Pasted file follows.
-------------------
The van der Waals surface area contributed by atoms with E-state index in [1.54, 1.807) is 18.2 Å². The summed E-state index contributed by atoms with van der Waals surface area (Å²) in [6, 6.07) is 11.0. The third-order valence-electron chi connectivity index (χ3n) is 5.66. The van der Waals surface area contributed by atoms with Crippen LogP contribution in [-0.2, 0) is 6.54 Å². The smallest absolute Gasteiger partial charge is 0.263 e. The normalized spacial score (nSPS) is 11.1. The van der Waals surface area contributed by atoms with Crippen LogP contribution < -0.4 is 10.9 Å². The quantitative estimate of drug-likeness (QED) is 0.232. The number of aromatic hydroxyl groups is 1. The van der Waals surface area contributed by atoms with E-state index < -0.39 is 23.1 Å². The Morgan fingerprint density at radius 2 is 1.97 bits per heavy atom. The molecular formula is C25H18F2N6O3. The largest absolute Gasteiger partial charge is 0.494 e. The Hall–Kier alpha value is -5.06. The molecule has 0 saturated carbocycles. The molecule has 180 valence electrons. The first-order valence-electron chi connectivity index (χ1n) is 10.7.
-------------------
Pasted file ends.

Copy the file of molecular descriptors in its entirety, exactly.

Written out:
The van der Waals surface area contributed by atoms with E-state index in [1.54, 1.807) is 18.2 Å². The summed E-state index contributed by atoms with van der Waals surface area (Å²) in [6, 6.07) is 11.0. The third-order valence-electron chi connectivity index (χ3n) is 5.66. The van der Waals surface area contributed by atoms with Crippen LogP contribution in [-0.2, 0) is 6.54 Å². The smallest absolute Gasteiger partial charge is 0.263 e. The normalized spacial score (nSPS) is 11.1. The van der Waals surface area contributed by atoms with Crippen LogP contribution < -0.4 is 10.9 Å². The quantitative estimate of drug-likeness (QED) is 0.232. The number of aromatic hydroxyl groups is 1. The van der Waals surface area contributed by atoms with E-state index < -0.39 is 23.1 Å². The Morgan fingerprint density at radius 2 is 1.97 bits per heavy atom. The molecular formula is C25H18F2N6O3. The largest absolute Gasteiger partial charge is 0.494 e. The Hall–Kier alpha value is -5.06. The molecule has 0 saturated carbocycles. The molecule has 180 valence electrons. The first-order valence-electron chi connectivity index (χ1n) is 10.7.